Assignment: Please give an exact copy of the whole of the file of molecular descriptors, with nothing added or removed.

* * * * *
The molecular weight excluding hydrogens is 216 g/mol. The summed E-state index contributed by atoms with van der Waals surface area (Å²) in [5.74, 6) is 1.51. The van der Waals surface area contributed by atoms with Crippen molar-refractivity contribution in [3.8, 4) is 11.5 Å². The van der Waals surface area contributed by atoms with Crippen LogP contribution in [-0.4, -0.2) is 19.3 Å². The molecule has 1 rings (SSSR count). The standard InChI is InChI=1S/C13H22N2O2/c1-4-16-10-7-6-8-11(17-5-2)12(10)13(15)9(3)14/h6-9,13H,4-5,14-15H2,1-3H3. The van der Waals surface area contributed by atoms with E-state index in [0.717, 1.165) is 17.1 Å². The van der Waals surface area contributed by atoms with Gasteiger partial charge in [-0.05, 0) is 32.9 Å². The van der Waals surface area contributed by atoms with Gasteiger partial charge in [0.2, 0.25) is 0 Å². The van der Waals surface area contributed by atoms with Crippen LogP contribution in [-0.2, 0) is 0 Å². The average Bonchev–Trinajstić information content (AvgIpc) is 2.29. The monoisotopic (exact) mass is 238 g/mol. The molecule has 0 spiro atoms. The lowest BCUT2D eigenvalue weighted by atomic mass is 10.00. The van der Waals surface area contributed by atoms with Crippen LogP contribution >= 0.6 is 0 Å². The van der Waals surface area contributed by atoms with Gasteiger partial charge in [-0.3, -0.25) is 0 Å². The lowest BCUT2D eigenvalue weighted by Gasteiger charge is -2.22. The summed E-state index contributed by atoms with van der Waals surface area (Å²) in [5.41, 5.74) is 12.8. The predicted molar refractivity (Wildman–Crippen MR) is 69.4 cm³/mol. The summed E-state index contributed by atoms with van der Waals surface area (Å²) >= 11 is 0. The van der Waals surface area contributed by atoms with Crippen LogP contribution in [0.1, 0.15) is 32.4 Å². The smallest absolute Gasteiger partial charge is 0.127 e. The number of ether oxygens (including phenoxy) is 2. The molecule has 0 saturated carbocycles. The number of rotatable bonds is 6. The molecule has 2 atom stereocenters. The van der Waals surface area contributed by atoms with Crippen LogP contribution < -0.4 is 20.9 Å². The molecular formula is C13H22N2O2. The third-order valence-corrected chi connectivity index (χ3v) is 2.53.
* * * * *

The molecular weight excluding hydrogens is 216 g/mol. The summed E-state index contributed by atoms with van der Waals surface area (Å²) in [5.74, 6) is 1.51. The van der Waals surface area contributed by atoms with Crippen molar-refractivity contribution in [3.8, 4) is 11.5 Å². The van der Waals surface area contributed by atoms with Crippen LogP contribution in [-0.4, -0.2) is 19.3 Å². The molecule has 1 rings (SSSR count). The standard InChI is InChI=1S/C13H22N2O2/c1-4-16-10-7-6-8-11(17-5-2)12(10)13(15)9(3)14/h6-9,13H,4-5,14-15H2,1-3H3. The van der Waals surface area contributed by atoms with E-state index in [0.717, 1.165) is 17.1 Å². The van der Waals surface area contributed by atoms with Gasteiger partial charge in [-0.05, 0) is 32.9 Å². The van der Waals surface area contributed by atoms with Gasteiger partial charge in [0.2, 0.25) is 0 Å². The van der Waals surface area contributed by atoms with Crippen LogP contribution in [-0.2, 0) is 0 Å². The average Bonchev–Trinajstić information content (AvgIpc) is 2.29. The monoisotopic (exact) mass is 238 g/mol. The molecule has 0 spiro atoms. The lowest BCUT2D eigenvalue weighted by atomic mass is 10.00. The van der Waals surface area contributed by atoms with Crippen LogP contribution >= 0.6 is 0 Å². The van der Waals surface area contributed by atoms with Gasteiger partial charge in [-0.3, -0.25) is 0 Å². The lowest BCUT2D eigenvalue weighted by Gasteiger charge is -2.22. The summed E-state index contributed by atoms with van der Waals surface area (Å²) in [5.41, 5.74) is 12.8. The predicted molar refractivity (Wildman–Crippen MR) is 69.4 cm³/mol. The summed E-state index contributed by atoms with van der Waals surface area (Å²) >= 11 is 0. The van der Waals surface area contributed by atoms with Crippen LogP contribution in [0.1, 0.15) is 32.4 Å². The smallest absolute Gasteiger partial charge is 0.127 e. The number of ether oxygens (including phenoxy) is 2. The molecule has 0 saturated carbocycles. The number of rotatable bonds is 6. The molecule has 2 atom stereocenters. The van der Waals surface area contributed by atoms with Crippen LogP contribution < -0.4 is 20.9 Å². The molecular formula is C13H22N2O2. The third-order valence-corrected chi connectivity index (χ3v) is 2.53.